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FM planning leader kills self day after learning he could be fired

Bill Christian, executive director of the Fargo-Moorhead Metropolitan Council of Governments, died by suicide Oct. 17, a day after being put on leave from his job.

FARGO — The leader of the government agency that steers most of the large transportation projects in the metro area died by suicide a day after learning he could be fired over concerns about sexual harassment, his honesty and overall job performance, according to documents obtained by The Forum.

William "Bill" Christian, 58, was the executive director of the Fargo-Moorhead Metropolitan Council of Governments, known as Metro COG. It is governed by a board of mostly elected officials from throughout the metro area and uses public funds to guide transportation projects across government jurisdictions.

Christian died Oct. 17 at his Moorhead home.

Christian's personnel file and related emails, released as a result of a public records request, shed some light on the months and weeks prior to his death.

Last spring, he received a formal written warning after members of the Metro COG Policy Board found he had violated the agency's sexual harassment policy.

According to the warning, when a female employee made a work-related suggestion in front of Christian and another male employee, Christian replied, "See, she's not just a pretty face. She has brains, too."

A few months later, Christian was the subject of a complaint letter from a different employee.

"He has created a toxic work environment for me," the male staff member wrote in an email.

During a regular monthly meeting of the Metro COG board, held two days after Christian's death, Chairwoman Brenda Elmer, a Moorhead City Council member, laid out the recent timeline.

She said the board's executive committee met with Christian Oct. 16 about concerns raised by staff and told him he was being put on paid administrative leave. A document received later by The Forum showed Christian also found out that day the executive committee recommended his firing.

The next afternoon, Christian was dead from what Moorhead police say was an apparent suicide, with no foul play suspected. According to an emergency dispatch log, police were summoned to his home regarding a male who had shot himself.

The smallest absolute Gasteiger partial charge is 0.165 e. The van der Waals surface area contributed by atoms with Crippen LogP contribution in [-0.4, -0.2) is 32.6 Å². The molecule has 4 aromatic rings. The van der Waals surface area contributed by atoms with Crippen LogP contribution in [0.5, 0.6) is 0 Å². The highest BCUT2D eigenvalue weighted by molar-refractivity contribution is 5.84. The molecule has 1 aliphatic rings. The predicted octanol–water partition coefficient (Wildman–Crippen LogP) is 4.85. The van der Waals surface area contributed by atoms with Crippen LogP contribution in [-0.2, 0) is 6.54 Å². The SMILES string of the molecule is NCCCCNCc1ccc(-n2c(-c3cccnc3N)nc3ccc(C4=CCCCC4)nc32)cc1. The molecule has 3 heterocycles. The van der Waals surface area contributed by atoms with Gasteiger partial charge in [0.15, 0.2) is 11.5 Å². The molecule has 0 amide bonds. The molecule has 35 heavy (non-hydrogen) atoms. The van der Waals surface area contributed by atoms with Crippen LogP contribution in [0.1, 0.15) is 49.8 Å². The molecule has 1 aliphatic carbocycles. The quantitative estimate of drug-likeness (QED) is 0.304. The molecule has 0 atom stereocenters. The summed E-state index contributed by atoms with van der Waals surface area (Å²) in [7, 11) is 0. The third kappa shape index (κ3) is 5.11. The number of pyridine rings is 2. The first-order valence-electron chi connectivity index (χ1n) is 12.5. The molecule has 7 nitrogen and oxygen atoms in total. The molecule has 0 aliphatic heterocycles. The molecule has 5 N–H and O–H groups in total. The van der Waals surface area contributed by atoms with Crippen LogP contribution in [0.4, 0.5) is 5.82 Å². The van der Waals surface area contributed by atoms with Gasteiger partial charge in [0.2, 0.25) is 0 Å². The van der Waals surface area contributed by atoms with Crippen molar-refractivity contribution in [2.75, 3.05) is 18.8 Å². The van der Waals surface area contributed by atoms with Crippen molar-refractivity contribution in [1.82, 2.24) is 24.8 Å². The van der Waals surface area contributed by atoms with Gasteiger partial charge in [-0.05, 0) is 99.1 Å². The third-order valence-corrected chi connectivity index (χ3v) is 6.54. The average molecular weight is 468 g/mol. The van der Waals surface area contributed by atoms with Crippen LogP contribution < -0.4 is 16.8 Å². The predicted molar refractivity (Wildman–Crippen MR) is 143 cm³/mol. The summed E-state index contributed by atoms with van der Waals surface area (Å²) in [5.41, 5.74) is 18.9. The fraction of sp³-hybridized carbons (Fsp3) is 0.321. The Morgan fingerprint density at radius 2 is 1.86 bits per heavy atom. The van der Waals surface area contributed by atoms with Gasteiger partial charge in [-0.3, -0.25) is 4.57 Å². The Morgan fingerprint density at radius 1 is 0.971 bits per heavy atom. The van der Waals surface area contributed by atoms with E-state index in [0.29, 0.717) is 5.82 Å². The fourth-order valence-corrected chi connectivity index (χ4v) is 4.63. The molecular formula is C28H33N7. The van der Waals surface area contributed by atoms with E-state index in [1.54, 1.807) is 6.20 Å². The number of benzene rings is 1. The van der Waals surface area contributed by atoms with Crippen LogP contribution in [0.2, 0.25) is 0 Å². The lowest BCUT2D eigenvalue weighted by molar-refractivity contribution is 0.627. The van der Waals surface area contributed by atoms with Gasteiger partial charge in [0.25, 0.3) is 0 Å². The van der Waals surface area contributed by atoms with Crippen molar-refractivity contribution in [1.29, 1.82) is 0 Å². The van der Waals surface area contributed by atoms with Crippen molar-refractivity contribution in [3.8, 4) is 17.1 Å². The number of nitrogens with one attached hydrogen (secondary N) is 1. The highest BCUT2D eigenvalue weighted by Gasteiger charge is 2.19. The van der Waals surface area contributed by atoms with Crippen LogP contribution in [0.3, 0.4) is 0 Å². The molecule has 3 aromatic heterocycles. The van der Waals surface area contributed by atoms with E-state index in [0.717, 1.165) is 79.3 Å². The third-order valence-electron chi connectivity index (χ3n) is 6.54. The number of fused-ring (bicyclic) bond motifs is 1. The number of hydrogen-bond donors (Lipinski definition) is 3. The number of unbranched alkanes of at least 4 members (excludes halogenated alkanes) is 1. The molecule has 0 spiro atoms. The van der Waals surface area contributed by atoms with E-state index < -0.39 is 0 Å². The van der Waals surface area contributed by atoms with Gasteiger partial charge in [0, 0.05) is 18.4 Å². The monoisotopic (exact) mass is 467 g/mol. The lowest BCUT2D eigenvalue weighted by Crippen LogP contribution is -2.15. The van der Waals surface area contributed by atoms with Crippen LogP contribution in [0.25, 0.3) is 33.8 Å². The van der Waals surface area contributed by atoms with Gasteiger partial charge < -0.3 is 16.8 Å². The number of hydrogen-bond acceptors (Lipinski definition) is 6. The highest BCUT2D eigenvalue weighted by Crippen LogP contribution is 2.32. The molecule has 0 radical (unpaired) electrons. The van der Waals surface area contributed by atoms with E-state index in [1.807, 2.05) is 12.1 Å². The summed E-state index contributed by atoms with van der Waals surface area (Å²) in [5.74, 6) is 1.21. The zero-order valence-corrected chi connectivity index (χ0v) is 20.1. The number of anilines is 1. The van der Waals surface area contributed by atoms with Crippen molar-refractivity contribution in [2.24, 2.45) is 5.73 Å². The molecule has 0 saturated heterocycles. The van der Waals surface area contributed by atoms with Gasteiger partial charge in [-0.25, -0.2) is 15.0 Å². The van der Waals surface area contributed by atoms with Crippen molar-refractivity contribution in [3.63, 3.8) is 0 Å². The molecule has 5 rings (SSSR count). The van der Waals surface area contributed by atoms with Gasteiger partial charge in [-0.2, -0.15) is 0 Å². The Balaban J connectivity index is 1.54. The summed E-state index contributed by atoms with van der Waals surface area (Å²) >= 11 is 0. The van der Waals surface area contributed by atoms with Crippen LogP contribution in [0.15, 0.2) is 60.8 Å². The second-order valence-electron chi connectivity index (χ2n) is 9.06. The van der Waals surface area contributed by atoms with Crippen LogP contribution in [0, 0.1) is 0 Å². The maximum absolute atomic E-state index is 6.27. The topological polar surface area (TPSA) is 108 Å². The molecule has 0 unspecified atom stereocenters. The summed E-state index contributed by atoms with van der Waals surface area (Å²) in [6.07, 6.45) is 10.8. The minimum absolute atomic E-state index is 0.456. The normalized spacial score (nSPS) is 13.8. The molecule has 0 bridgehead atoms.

"Nobody could foresee what happened," Elmer said, describing the scenario to a somber Metro COG board.

Elmer has since declined a request for an interview about Christian's employment history, saying she will not comment on employee personnel matters. She did, however, answer questions via email related to Metro COG policies and actions.

Other employees in the Metro COG office either declined The Forum's request for an interview or didn't respond to the request.

Influential agency

Metro COG wields great power over transportation policy in the Fargo-Moorhead area. It's made up of representatives from local governments and transportation groups. And it's where many inter-jurisdictional projects get their start.

The organization can make requests on behalf of local entities to legislative bodies and transportation departments in North Dakota and Minnesota, and to the federal government.

It has a staff of five and a board with 16 voting members, including delegates from Fargo, West Fargo, Horace and Cass County in North Dakota, along with Moorhead, Dilworth and Clay County in Minnesota.

Christian was first hired at Metro COG in January 2014 as a senior transportation planner after working at similar jobs in Kansas and Nebraska. At the end of a six-month probation period, he was described as doing "satisfactory" work, according to personnel records.

In November 2014, Christian was tapped to lead the agency.

'I felt objectified'

In a performance review in May 2015, Christian received all "successful" marks as executive director.

But the luster faded by the end of 2016, when his annual review brought an overall rating of "needs improvement" and he was denied a step increase in salary.

One person providing input to a later review conducted in January 2017 described Christian as "responsive, knowledgeable," along with "proactive and professional at all times."

However, several entities indicated some Metro COG work products had been "subpar" under him, and though it may not have been Christian's work, they said he was responsible for quality control and "this is on him."